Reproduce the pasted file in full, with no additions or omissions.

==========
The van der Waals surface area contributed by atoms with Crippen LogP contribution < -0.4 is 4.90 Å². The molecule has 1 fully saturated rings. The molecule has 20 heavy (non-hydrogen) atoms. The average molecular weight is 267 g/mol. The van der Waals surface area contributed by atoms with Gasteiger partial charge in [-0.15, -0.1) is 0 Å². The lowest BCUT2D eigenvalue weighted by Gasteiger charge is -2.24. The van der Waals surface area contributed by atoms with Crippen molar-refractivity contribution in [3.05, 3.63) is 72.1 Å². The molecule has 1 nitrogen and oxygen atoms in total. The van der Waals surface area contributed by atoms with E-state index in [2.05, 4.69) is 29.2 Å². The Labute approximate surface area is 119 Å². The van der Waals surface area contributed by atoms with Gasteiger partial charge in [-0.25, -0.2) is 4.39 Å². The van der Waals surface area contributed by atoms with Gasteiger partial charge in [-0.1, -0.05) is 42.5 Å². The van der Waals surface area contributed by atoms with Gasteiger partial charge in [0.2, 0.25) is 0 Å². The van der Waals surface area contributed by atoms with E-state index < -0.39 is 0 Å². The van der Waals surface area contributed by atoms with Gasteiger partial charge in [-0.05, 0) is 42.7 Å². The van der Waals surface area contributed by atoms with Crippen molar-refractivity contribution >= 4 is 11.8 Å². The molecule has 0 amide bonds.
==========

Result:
The van der Waals surface area contributed by atoms with Crippen LogP contribution < -0.4 is 4.90 Å². The molecule has 1 fully saturated rings. The molecule has 20 heavy (non-hydrogen) atoms. The average molecular weight is 267 g/mol. The van der Waals surface area contributed by atoms with Gasteiger partial charge in [-0.15, -0.1) is 0 Å². The lowest BCUT2D eigenvalue weighted by Gasteiger charge is -2.24. The van der Waals surface area contributed by atoms with Crippen molar-refractivity contribution in [3.05, 3.63) is 72.1 Å². The molecule has 1 nitrogen and oxygen atoms in total. The van der Waals surface area contributed by atoms with E-state index in [2.05, 4.69) is 29.2 Å². The Labute approximate surface area is 119 Å². The van der Waals surface area contributed by atoms with Gasteiger partial charge in [-0.25, -0.2) is 4.39 Å². The van der Waals surface area contributed by atoms with Gasteiger partial charge in [-0.1, -0.05) is 42.5 Å². The van der Waals surface area contributed by atoms with Gasteiger partial charge in [0.2, 0.25) is 0 Å². The van der Waals surface area contributed by atoms with E-state index < -0.39 is 0 Å². The van der Waals surface area contributed by atoms with Gasteiger partial charge in [-0.05, 0) is 42.7 Å². The van der Waals surface area contributed by atoms with Crippen molar-refractivity contribution >= 4 is 11.8 Å². The molecule has 0 amide bonds.